Loose notes from SXSW 2010 session by social network researcher danah boyd: Privacy and Publicity
Just because people put info in public places doesn’t mean it was meant to be aggregated. Just because something is public doesn’t mean people expect it to be publicized.
What people mean by privacy is more complicated than what can be summarized in a sound bite. A conversation with a friend could be spread by that friend. *Trust* is what allows us to go forward with the conversation. We don’t always navigate privacy well.
There are always evesdroppers. Unaccountable contact. Say a conversation in a cafe. You have an understanding of the maximum number of people you can accommodate in your social net. Online environments aren’t nearly as stabilized as offline ones. It takes time to understand the involvement.
Security through obscurity is not as ridiculous as it might seem. The average blog is read by six people. You have a better sense for the size of your audience in a cafe’.
People aren’t good at navigating when the rules of a social net change, e.g. Facebook’s changing of privacy rules. Ask a user to tell you what their privacy settings are, then walk through their actual settings with them. “I have yet to meet a single person who actually knew what their actual privacy settings were.”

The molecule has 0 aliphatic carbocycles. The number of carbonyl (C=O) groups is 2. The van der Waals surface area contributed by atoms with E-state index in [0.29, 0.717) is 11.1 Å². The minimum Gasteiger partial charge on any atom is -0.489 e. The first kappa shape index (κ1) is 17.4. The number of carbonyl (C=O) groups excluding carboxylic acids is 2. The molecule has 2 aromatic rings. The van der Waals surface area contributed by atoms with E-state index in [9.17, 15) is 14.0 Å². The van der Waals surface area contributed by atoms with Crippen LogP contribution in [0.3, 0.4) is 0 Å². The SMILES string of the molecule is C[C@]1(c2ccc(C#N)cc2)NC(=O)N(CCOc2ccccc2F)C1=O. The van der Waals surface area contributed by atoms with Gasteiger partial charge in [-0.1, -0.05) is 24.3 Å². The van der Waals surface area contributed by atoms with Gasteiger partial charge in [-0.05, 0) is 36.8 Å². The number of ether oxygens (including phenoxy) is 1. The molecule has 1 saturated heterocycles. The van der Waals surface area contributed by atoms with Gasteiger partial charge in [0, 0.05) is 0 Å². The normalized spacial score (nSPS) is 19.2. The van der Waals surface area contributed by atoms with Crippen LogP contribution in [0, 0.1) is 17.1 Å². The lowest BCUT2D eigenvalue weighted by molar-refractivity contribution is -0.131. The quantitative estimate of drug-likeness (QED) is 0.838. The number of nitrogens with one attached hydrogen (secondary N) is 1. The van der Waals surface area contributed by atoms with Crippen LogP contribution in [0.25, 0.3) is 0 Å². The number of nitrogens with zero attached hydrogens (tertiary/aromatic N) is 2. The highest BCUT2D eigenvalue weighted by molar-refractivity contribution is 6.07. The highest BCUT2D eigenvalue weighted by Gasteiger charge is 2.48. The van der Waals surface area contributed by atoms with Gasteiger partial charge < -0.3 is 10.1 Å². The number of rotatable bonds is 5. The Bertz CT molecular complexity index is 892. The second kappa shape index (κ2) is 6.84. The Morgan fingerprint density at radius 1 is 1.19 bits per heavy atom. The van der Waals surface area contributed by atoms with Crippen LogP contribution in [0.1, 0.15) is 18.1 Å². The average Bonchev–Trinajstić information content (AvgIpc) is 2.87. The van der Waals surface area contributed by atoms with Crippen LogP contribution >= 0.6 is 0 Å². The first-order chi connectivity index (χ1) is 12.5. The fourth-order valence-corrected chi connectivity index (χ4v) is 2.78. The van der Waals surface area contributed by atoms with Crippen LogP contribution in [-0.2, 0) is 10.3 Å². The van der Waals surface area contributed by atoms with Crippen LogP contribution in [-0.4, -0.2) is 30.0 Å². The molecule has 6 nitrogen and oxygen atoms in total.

Differentiate b/w PII (personally identifiable info) and PEI (personally embarrassing information). People make themselves vulnerable to make connections. When the settings are changed and the PEI goes public there’s a huge fail.
Teenagers are more conscious about what they have to gain by going public, adults more concerned about what they have to lose.
It’s easy to be private in public in meatspace, much harder to do online. People are not used to having the papparazzi follow them around online. Today’s 12 year olds were not alive when the paparazzi drove Princess Di to her death.
Part of what makes Twitter fascinating: People don’t engage FB status updates the same way as Twitter at all. Twitter users seem more interested in having audiences – FB more about groups of friends. But Twitter isn’t just for celebs and their followers.
There are 2 types of trending topics: Those that start from external factors (news story) and those that are internal to the network (e.g. a hashtag meme)
Many of us have benefitted from speaking in public. With privilege it’s easy to take for granted things that others can’t. Assume you have the right to challenge authority, walk in public without being afraid of losing your job, partner, rights. I can seek publicity without fear. These things aren’t true for an immigrant whose family might get deported. How public is your kid’s teacher allowed to be online? Can she have an online dating profile? Can she express politics on Twitter? We expect the teacher to always be the teacher. To say “everyone should feel good in public” doesn’t reflect the real world.
The “public by default” society we’re creating is not necessarily optimal.
Talking to kids: The worst thing you an do is start the conversation with “Back in my day.” That day doesn’t exist for kids. Instead, “What are you trying to achieve? Who do you think you’re talking to? ”
Angelina Jolie, many bloggers say they put so much out there in order to maintain their privacy. Sounds ironic, but by giving some away, people don’t come poking around for more. It actually works.